Diary of a depression fighter: To tell or not to tell

For many years I clung to my secret. My husband and my mother knew that I did nog always cope, and that was all. And only because it was impossible to keep it from them. I remember trying to explain to my husband. I will forever be thankful for his sincere efforts to understand. Years later he uttered these unforgettable words: “I believe in depression as I believe in God – I cannot see it, but I know it is there.” This shows me a man who really tries to understand. And I know there are many out there who are not even remotely interested in trying. With my dear mother I could never really talk about it. I knew she blamed herself (as parents do) and felt she probably carried it on to me. A little letter she wrote me after I landed in hospital is today one of my most precious possessions. How I wish today she could have had the opportunities for information, theraphy, support, knowledge and growth that I have now. In her days there was no choice – you just had to go on without complaining. Which she did as best she could. In the process she reared seven balanced children and a multitude of happy grandchildren. Salute, dear Mum! OK, then the crisis came and I landed in hospital. And my husband must phone my principal. And he must announce my sudden absence and its reason in the staffroom. Out in the open! Today I can smile about it – nobody really talked to me about it, because nobody knew what to say. But at least the hippo was out from under the table. It took a few years before I fully realized that was the beginning of a new road for me. A road where, among other things, it became increasingly easier to shed my masks and shields and show the world my weaknesses. A road where other people found it increasingly easier to show their weaknesses in front of me. A new road with a new freedom. I still do not talk to everybody about it. These writings I find very easy, but I will not easily just mention my depression in a social situation. And when I fall back (and yes, it still happens now and then) I still sit it out alone. Maybe that is the most difficult part, the darkest moment of depression – that utter loneliness. It pulls your focus so completely in on yourself that you find it impossible to reach out to another human being. I really think depression makes you a very selfish person. It is a selfish illness, wanting you for it itself only. I still do not want to wear the badge of being a depression sufferer. Yes, although it is socially much more acceptable, people still label you and judge you according to that label. And I want to be known as a good person, as mother and writer, not on the grounds of my problems. So for me personally keeping the secret was not a good thing. A problem shared (with the right people!) is simply a problem made lighter. But I do not believe in discussing it with just anybody. And I most definitely don’t believe in hiding behind it. As with everything in live, I believe here it is also important to find out what works for YOU. And probably the middle way is also the best one, as so often happens.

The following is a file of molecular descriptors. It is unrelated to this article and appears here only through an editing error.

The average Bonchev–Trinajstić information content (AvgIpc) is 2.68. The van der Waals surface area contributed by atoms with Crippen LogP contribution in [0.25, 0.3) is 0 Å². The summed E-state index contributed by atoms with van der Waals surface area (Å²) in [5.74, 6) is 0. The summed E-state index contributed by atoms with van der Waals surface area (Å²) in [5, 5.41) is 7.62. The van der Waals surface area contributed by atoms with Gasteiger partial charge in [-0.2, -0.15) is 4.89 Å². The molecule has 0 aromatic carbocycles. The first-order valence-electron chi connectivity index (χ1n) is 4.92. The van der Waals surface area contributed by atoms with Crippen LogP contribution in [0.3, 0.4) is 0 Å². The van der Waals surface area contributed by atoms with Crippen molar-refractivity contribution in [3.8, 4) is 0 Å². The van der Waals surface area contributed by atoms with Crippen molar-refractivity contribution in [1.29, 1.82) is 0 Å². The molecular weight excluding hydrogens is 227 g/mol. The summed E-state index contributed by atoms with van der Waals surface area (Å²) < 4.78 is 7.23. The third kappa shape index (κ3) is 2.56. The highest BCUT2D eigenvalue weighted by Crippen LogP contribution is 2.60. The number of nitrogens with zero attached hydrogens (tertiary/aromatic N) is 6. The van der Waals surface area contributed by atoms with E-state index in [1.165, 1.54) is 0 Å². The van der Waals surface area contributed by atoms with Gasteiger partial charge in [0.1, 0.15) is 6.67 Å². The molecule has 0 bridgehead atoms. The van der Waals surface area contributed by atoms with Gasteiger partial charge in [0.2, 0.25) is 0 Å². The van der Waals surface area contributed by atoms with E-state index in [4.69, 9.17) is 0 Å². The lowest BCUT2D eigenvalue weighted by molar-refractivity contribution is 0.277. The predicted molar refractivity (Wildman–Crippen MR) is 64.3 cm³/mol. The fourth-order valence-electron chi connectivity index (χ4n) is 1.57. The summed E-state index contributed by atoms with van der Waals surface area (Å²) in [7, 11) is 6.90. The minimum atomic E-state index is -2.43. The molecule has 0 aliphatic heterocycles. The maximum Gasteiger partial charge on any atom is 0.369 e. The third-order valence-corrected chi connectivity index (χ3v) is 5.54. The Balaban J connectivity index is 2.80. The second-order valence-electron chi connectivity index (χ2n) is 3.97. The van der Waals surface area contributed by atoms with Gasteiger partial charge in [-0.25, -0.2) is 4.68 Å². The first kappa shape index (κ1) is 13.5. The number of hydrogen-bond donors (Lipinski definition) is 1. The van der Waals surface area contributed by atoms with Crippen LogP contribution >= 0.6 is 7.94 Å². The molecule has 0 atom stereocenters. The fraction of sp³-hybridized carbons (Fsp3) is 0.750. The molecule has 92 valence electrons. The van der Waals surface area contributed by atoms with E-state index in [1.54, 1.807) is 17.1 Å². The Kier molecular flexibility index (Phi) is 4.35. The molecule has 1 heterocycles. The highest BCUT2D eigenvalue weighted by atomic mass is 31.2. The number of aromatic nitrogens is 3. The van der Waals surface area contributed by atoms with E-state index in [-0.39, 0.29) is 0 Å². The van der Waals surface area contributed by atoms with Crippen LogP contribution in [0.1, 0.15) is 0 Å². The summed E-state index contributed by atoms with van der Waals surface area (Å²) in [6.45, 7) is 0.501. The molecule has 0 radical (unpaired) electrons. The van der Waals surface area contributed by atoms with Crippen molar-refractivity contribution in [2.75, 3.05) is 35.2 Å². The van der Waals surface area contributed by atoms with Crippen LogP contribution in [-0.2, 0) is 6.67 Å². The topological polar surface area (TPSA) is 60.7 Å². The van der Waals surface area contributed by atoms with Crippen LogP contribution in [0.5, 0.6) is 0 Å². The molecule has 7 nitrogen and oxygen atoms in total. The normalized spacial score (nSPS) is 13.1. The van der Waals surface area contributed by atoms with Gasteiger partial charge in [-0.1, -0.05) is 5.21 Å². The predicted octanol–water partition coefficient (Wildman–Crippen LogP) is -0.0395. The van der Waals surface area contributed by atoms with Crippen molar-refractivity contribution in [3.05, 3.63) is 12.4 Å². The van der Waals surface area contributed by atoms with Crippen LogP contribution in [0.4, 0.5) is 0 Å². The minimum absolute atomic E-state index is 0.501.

One thought on “Diary of a depression fighter: To tell or not to tell

  1. “Maybe that is the most difficult part, the darkest moment of depression – that utter loneliness.”
    I couldn’t agree more with this sentence. This is exactly what I’m going through at the moment and I can’t seem to find my way out. I too am glad for the advancements that led us to have this online converstaion, because in the midst of all the lonliness it is good to know that there is someone else lost in the mist with you.

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